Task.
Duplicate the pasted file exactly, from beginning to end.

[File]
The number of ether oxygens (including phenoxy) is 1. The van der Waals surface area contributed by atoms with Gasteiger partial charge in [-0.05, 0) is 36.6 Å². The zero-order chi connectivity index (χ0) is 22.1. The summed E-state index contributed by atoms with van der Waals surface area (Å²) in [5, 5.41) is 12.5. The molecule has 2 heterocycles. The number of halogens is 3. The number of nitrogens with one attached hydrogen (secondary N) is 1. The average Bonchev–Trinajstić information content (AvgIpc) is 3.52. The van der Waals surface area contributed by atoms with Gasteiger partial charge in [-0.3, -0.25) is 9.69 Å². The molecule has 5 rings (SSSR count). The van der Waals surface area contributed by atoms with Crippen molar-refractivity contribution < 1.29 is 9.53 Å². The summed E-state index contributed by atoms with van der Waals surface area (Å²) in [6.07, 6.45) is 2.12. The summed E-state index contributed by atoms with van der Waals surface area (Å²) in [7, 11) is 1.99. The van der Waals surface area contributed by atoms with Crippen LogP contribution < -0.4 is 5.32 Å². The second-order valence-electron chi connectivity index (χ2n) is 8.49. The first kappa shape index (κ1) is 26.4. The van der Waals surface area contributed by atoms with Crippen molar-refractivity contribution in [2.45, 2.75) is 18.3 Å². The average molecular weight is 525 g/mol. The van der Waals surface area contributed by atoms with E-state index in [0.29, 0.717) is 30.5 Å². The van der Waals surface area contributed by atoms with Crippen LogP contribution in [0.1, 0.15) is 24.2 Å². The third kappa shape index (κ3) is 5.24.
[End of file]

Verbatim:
The number of ether oxygens (including phenoxy) is 1. The van der Waals surface area contributed by atoms with Gasteiger partial charge in [-0.05, 0) is 36.6 Å². The zero-order chi connectivity index (χ0) is 22.1. The summed E-state index contributed by atoms with van der Waals surface area (Å²) in [5, 5.41) is 12.5. The molecule has 2 heterocycles. The number of halogens is 3. The number of nitrogens with one attached hydrogen (secondary N) is 1. The average Bonchev–Trinajstić information content (AvgIpc) is 3.52. The van der Waals surface area contributed by atoms with Gasteiger partial charge in [-0.3, -0.25) is 9.69 Å². The molecule has 5 rings (SSSR count). The van der Waals surface area contributed by atoms with Crippen molar-refractivity contribution < 1.29 is 9.53 Å². The summed E-state index contributed by atoms with van der Waals surface area (Å²) in [6.07, 6.45) is 2.12. The summed E-state index contributed by atoms with van der Waals surface area (Å²) in [7, 11) is 1.99. The van der Waals surface area contributed by atoms with Crippen LogP contribution < -0.4 is 5.32 Å². The second-order valence-electron chi connectivity index (χ2n) is 8.49. The first kappa shape index (κ1) is 26.4. The van der Waals surface area contributed by atoms with Crippen molar-refractivity contribution in [2.45, 2.75) is 18.3 Å². The average molecular weight is 525 g/mol. The van der Waals surface area contributed by atoms with E-state index in [0.29, 0.717) is 30.5 Å². The van der Waals surface area contributed by atoms with Crippen LogP contribution in [0.1, 0.15) is 24.2 Å². The third kappa shape index (κ3) is 5.24.